As the summer comes to a close, USDOL’s continued momentum ensures a busy fall for employers. While we await the details, one thing is clear – employers should take these three steps right now.
USDOL has maintained a very busy agenda for the end of 2018 and the beginning of 2019, but recent action plans released by the President show that we may be in for additional, significant regulatory changes in the future.
Fisher Phillips continues to urge USDOL to publish a valid "Overtime Rule" that is practical to apply.
USDOL's latest opinion letter confirms its view that certain "gig employees" are, indeed, independent contractors.
The USDOL has proposed to update its guidance regarding how the "regular rate" is calculated for purposes of overtime pay.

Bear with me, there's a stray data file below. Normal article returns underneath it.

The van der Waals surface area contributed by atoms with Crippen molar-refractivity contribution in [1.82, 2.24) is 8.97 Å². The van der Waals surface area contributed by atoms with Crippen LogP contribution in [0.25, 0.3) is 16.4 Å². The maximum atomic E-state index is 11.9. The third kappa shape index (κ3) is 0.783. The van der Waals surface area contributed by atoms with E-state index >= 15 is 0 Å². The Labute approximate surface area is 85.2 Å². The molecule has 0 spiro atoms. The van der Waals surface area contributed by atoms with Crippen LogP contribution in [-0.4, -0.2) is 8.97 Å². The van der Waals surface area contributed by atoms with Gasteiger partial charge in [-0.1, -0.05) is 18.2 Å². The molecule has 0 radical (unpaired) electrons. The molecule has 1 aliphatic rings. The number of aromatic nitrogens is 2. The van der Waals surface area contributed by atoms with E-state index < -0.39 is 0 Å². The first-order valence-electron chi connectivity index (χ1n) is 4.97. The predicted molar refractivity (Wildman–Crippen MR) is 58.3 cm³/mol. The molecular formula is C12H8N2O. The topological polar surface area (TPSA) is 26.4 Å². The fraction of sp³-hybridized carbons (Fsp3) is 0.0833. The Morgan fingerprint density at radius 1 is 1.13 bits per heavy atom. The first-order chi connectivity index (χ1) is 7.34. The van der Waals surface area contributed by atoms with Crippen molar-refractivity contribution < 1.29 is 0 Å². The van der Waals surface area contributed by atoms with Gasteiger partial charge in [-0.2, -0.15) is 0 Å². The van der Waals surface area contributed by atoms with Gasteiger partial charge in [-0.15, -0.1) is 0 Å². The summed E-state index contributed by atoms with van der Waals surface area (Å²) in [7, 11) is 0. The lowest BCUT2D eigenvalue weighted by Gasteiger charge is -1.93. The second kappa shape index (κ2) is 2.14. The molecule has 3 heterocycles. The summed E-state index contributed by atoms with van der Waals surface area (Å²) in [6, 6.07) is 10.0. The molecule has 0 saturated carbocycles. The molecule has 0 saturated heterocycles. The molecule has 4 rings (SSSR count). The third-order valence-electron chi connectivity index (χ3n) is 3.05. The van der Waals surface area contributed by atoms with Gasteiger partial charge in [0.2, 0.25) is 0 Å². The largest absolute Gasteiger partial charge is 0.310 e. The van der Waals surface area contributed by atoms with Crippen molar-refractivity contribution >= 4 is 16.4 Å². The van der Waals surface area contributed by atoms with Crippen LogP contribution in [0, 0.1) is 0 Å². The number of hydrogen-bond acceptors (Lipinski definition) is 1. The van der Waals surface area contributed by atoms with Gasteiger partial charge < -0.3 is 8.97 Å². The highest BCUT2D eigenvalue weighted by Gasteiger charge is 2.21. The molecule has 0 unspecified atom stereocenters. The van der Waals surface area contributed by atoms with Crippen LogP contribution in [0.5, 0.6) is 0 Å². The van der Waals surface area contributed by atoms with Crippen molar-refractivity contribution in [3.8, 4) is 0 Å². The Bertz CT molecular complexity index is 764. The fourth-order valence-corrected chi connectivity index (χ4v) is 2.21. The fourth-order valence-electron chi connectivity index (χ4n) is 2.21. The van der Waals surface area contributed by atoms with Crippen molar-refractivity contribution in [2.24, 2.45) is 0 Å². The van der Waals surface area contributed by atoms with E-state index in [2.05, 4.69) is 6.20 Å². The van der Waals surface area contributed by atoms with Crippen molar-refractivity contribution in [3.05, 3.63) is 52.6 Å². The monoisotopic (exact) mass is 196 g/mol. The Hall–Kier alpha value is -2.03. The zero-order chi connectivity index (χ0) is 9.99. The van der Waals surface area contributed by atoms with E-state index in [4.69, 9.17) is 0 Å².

USDOL's proposed white-collar exemption changes a/k/a Overtime Rule 2.0 includes a proposed minimum salary threshold of $679 per week. The period for public comment will close on May 21, 2019.
USDOL's long-awaited proposed white-collar exemption changes a/k/a Overtime Rule 2.0 includes a proposed minimum salary threshold of $679 per week.
Despite most of the government being occupied with the "shutdown" dilemma, the unaffected USDOL has remained busy and gifted us with two opinion letters today.
The USDOL recently announced that it will continue its Payroll Audit Independent Determination (PAID) program, and wasted no time beginning its efforts to further educate employers and attorneys about the benefits of the program.
USDOL has announced that it does not expect to address the FLSA white-collar exemptions (the so-called “overtime rule”) until March 2019 and has slotted "joint employment" for December 2018 instead.